Within a couple weeks from that night, Aysia Hilliard and her father looked into how they could get the business started, and by the end of that month they had their first flavor out and ready to be sold. 

Hilliard accredits her parents with her ability to juggle being the CEO of Trapstix and a college student at the same time. “I’m super grateful for my parents and when I do these interviews I always do mention them for that reason because I know when other people [look], especially when you look at my tik tok, it does look like I’m doing it solely by myself so that’s been the way I’ve been able to juggle it.” Hilliard said. While Hilliard handles the majority of the business, her mother Ericka Hillard handles operations and her father handles the finances. 

Advertisement. Scroll to continue reading.

“My parents help me tremendously,” Hilliard said, “They’ve always been a support system– prior to me being a business owner I was an athlete and they supported me in that and so it’s always kind of been our dynamic to support each other.” 

Notwithstanding the parental support, Hilliard’s mother always knew that her daughter was a leader, “ I saw it mostly when she was playing basketball. That’s when I first saw the leadership skill come out in Aysia and then I think that just transferred very well over to being an entrepreneur,” she said.

Hilliard is not the only one in her family with the experience of owning a business, she comes from a family lineage of business owners. Her mother owned an event planning business for five years and her father has owned many businesses, currently operating her grandmother’s business Mama Doonks Gullah.  

Pictured is Aysia Hilliard with packages. Photo Courtesy of Ericka Hilliard.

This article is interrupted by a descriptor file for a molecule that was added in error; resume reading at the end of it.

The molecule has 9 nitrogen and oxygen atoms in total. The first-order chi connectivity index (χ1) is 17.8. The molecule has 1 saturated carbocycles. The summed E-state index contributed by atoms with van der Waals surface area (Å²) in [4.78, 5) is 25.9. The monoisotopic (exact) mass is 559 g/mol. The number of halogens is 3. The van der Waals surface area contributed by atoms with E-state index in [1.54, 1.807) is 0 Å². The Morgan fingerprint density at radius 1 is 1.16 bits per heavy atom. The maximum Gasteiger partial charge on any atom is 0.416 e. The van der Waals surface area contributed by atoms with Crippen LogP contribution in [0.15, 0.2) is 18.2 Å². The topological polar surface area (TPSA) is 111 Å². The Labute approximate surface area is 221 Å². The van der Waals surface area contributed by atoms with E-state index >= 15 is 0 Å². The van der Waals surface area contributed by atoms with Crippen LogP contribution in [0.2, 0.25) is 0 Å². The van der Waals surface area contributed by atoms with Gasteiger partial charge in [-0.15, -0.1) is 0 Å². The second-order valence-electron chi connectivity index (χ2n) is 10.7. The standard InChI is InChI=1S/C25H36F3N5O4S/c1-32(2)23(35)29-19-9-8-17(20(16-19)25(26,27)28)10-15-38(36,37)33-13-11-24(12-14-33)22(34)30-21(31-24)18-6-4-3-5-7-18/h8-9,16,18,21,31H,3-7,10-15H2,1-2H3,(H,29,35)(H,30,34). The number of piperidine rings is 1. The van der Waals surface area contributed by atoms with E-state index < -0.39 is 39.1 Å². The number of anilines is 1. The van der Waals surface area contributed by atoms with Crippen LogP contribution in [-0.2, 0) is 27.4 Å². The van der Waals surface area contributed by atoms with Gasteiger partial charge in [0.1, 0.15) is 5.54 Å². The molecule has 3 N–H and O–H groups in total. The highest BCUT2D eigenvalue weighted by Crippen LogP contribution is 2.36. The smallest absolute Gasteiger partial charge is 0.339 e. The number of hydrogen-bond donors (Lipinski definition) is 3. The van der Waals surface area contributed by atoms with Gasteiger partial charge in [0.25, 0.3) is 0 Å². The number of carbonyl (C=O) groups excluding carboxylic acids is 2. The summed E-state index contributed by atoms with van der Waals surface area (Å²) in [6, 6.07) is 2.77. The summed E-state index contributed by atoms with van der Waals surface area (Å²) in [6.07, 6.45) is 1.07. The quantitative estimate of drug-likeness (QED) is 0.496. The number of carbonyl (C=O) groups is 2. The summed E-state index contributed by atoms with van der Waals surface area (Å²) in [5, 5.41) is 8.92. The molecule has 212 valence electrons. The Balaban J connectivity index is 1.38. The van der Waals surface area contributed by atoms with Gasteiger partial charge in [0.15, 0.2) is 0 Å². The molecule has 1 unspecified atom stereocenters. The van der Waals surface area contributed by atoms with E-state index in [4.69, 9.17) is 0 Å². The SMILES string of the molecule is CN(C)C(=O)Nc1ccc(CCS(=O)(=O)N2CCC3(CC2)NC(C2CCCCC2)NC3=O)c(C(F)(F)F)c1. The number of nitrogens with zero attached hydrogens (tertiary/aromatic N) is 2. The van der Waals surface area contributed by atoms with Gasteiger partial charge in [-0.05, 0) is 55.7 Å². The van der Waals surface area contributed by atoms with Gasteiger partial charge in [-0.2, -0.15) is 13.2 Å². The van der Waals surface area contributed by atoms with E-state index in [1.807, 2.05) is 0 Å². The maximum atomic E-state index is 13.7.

“When I think of TrapStix, I actually don’t think about the flavors and all of that, I actually think about the fact that it has been a vehicle for Aysia to really express who she is. Not just with the creative names and all of that, just expressing herself in ways in kind of being a strong woman that I don’t think she even recognizes that she is, until she had this business,” Ericka Hilliard said when asked what TrapStix means to her. 

Brock Lewis, 21 year old senior chemical engineering major at Howard University from Houston, Texas spoke on his perspective of TrapStix. 

“I love the name TrapStix because it’s a very thoughtful name, and I feel that the ‘trap’ in TrapStix allows us as black people to have a lip balm brand that we can call home since most cosmetic companies are not owned by our people,” Lewis said.

 Lewis has been a close friend of Hilliard since their freshman year and has been able to see the growth of TrapStix throughout the years. Lewis bought the TrapStix bundle for his sister on her birthday two years ago and “she was obsessed with it,” he said, “wearing a different flavored lip balm daily.”  

Advertisement. Scroll to continue reading.

Hilliard is unsure about how she might want to expand her brand. Her main priority right now is to graduate from Howard.

Copy edited by Alana Matthew  


You May Also Like


Howard University School of Medicine, in part through Skin Scholars, teamed up with skincare companies to promote dermatology awareness and mentorship.


A Howard University faculty member crashed their car into the guardrail at Cook Hall, injuring a student and hospitalizing them.


Attendees rallied at the historic Metropolitan African Methodist Episcopal (AME) Church to gather support for Haiti.


Black Americans face ongoing voter suppression despite long-standing voting rights, prompting discussions on race-based voting obstacles and historical parallels.